TinyMCE in ASP.NET UpdatePanel
TinyMCE is a great HTML editor and it is pretty easy to install and configure the editor on a web page. You should just call the init() function while loading the web page at the client’s browser and the target text-area will be transformed into a nice looking HTML editor.
However, we run into some troubles when we tried to use the TinyMCE editor on an ASP.NET page containing server inputs that are handled by the Microsoft’s UpdatePanel control.
WIF SSO and Forms Authentication in ASP.NET
One of the projects on which we are working is a long-lived ASP.NET Web Forms system that is customized for a specific client. It is hosted by another company on a server which is external to the client’s environment and it does not have an access to the client’s internal network. The system is built by using the Form Authentication mechanism to authenticate and authorize the users. The list of users and their hashed passwords is stored into the database and the login functionality works in a classic manner – the credentials provided by the user on the login page are validated against the list of users in the database. If the provided credentials are valid then a new Forms Authentication session is established by calling the standard method FormsAuthentication.SetAuthCookie().
Recently, we had to extend that authentication mechanism by adding a single sign-on (SSO) capability which allows the client to integrate the ASP.NET web application with their internal Active Directory (AD) infrastructure. The requirement was to allow some internal employees to access the ASP.NET web application through SSO, but also keep the exiting database login functionality for the rest of the users who are external and they do not have internal AD accounts.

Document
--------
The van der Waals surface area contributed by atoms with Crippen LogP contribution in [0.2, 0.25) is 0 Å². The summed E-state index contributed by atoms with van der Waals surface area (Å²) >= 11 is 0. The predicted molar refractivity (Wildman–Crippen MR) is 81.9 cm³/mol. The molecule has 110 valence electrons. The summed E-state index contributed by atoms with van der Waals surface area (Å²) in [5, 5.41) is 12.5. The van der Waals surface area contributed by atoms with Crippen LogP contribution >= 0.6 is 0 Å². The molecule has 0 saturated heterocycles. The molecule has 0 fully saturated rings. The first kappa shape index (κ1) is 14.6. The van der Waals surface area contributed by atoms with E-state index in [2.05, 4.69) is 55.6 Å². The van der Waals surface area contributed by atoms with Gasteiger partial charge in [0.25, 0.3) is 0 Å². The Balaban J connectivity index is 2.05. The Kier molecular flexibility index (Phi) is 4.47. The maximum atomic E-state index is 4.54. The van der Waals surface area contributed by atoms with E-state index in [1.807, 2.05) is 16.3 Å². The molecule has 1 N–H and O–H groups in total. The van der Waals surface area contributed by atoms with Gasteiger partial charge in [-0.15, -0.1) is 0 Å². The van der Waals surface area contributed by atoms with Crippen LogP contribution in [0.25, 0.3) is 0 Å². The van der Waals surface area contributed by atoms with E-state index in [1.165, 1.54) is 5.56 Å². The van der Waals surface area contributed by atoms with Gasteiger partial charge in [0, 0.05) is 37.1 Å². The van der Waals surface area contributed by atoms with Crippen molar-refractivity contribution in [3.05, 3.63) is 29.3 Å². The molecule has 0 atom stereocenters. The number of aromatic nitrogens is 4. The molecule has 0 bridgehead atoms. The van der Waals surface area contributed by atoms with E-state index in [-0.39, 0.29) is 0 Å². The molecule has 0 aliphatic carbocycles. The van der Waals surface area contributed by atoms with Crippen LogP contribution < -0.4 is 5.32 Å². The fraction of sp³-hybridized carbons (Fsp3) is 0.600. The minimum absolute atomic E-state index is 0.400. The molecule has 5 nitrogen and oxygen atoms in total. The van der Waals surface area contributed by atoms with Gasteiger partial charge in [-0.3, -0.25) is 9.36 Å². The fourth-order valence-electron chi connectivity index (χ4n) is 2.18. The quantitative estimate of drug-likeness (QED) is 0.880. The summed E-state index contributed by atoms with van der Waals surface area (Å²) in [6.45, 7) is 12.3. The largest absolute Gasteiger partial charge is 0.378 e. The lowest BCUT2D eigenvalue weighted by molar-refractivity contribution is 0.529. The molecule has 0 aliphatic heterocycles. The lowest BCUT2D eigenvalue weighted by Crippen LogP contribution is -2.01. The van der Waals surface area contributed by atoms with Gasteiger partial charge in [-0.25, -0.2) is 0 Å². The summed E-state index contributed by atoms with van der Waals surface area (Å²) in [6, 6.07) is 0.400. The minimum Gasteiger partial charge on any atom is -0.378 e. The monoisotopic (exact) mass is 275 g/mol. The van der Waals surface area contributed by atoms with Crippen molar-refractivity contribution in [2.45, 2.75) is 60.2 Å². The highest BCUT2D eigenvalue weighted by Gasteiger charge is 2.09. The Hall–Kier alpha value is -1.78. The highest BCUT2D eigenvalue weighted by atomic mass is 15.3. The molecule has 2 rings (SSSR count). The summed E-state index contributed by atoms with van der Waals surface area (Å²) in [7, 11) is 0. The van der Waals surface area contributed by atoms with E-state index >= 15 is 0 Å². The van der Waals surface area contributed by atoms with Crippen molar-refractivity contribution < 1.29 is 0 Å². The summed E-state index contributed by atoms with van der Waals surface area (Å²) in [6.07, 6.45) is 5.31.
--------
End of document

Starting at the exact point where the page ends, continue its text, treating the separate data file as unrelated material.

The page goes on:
The ASP.NET web application is hosted on an external server and it does not have a direct access to the secured AD infrastructure. After doing some research, we found that in order to connect the external ASP.NET web application to the internal AD environment we can use a middle service called Security Token Service (STS).
HTML 5 – The Offline Challenge
HTML 5 – The Offline Challenge
Some time ago our team had to add a new feature to one of our web projects. There was a request to add a capability to allow the users to use the application in “offline” mode. It was a great opportunity to dive into HTML 5 and more specifically the “offline” part of it. The new features of HTML5 are pretty interesting, but also “tricky” and this is why I would like to share some of the challenges we met.
First, I would like to say a few words about the technology on which the project is build. That is ASP.NET application which is storing data in SQL Server database. This is not a public application and only authorized users can access it. The system allows the users to go through their business process by entering the information in some structured web forms and at the end it allows them to generate a Word document, which is their final product. The web application is completely client-orientated and there is a huge usage of jQuery and AJAX. The AJAX calls are handled by WCF services. Frankly, this architecture made the implementation of the “offline mode” pretty straightforward.